- Thanks to real-time data insights that Alibaba offers product companies, Mars was able to develop a spicy Snickers bar product that was an instant hit — and in half the time new product development normally takes. The data insights that allowed them to create this coveted combination allowed Mars’ China division to meet its goal of having new products account for more than 10% of revenue, according to Bloomberg.
- Alibaba, the biggest e-commerce and payment platform in China with 600 million monthly users, tracks consumer behavior on- and offline. Then the company's market research arm, Tmall Innovation Center, crunches the data and shows companies what consumers want but can't find.
- Unilever’s director of data and digital development Susan Ren said Alibaba gives them a real environment to test new products. "Because consumers have no idea that they are taking part in a survey or study, their reactions and purchasing decisions are real. It makes the feedback real, which is a huge advantage in an industry where product innovation is essential, but costly and risky," she said.
Manufacturers want to know what their consumers crave. From Spicy Snickers to Cherry Sprite, large CPG companies have learned that keeping real-time tabs on customer choice is the ideal method to understand exactly what the customer is looking for.
This research from Alibaba allowed Mars to know that the same people who buy chocolate using the payment platform also like spicy snacks. That sparked the creation of the Spicy Snickers candy bar, which uses Sichuan peppercorn, a popular spice in China. The success of this new creation may inspire companies to lean more on data to develop new products.
Although American online privacy laws prevent companies from conducting marketing focus groups on unsuspecting consumers, there are still plenty of methods through which manufacturers can collect data with consent. Manufacturers use data collected from retail sales and social media, but one of the more successful ways to pursue product development is by asking for it through contests that allow consumers to vote on their favorite flavor varieties that they can later buy in stores.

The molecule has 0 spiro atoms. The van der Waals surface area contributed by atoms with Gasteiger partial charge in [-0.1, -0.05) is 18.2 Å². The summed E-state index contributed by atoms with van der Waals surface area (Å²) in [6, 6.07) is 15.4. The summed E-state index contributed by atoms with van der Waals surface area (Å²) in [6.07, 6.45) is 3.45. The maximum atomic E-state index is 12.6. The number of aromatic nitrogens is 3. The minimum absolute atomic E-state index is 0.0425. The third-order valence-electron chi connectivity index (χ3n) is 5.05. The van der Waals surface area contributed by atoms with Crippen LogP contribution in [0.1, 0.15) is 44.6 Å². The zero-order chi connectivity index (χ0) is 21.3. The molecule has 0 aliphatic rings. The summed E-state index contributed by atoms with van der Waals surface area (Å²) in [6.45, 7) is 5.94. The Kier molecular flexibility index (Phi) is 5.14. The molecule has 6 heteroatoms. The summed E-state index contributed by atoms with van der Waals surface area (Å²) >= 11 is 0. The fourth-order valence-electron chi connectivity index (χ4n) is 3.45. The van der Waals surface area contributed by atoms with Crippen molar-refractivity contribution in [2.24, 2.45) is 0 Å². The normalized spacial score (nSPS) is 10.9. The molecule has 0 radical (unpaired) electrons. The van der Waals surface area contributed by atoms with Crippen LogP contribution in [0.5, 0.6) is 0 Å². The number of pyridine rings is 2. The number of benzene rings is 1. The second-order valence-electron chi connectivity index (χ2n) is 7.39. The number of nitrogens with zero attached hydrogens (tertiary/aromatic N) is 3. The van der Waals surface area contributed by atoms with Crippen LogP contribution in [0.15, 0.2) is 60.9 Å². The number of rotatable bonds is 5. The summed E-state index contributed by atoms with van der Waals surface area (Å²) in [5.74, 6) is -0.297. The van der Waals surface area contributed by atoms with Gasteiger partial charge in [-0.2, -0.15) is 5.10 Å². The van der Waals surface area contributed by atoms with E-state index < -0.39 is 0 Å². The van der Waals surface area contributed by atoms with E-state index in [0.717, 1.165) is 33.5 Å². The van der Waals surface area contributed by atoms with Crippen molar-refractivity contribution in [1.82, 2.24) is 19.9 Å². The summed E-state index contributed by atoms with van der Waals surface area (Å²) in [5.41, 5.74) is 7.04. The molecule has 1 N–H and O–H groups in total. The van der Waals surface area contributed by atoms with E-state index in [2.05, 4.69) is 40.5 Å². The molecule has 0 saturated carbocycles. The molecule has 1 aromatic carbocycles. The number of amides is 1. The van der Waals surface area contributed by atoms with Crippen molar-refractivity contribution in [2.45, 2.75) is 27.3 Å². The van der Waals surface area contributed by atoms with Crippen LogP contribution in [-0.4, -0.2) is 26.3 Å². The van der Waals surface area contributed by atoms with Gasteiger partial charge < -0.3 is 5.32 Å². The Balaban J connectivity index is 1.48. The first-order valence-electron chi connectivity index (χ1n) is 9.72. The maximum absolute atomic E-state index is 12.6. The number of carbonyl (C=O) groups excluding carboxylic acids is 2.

From PepsiCo's Lays potato chips asking for votes on favorite varieties to Mondelez's Oreos flavor contest on social media, inviting consumers to participate in product development lets fans engage with a brand, which makes them feel like they have power over the products they will eventually buy. Plus, if a consumer voted for a flavor variety and it wins, that person may be more likely to buy it in the future. Parent companies like PepsiCo and Mondelez have a wide stable of brands, so they could connect data on flavor preferences to other food product altogether — think a Thai sweet chili variation of Sabra hummus, or a blueberry pie flavored Belvita biscuit.
Other methods of collecting consumer insight include utilizing proprietary technologies that allow consumers to "create" their own flavor combinations with already existing components. Yet other companies like Amazon have even greater advantages with their access to an enormous database of customers who regularly shop online. By tracking their habits, the giant online retailer is not only able to suggest products more accurately on their online homepage, but they can source from that data on the back end when developing products for the Whole Foods 365 brand.
By creating products based on customers' preferences, CPG companies are not only able to streamline the innovation process but they are also able to sell more products. That means less of its products sitting unsold on shelves because a manufacturer pushed the boundary too far on something new that consumers don't want.
But despite how efficient and insightful data mining may be, customers may not be completely thrilled to have their habits tracked so closely. Digital privacy is a growing trend as consumers learn how companies are tracking their clicks and storing their online purchase histories. While there is still plenty of information for companies to choose from, things like Europe’s recently-passed General Data Protection Regulation legislation indicate that perhaps the tide is turning and no matter how many great products are generated by using real-time consumer insights, there is a limit to how much the consumer is willing to share.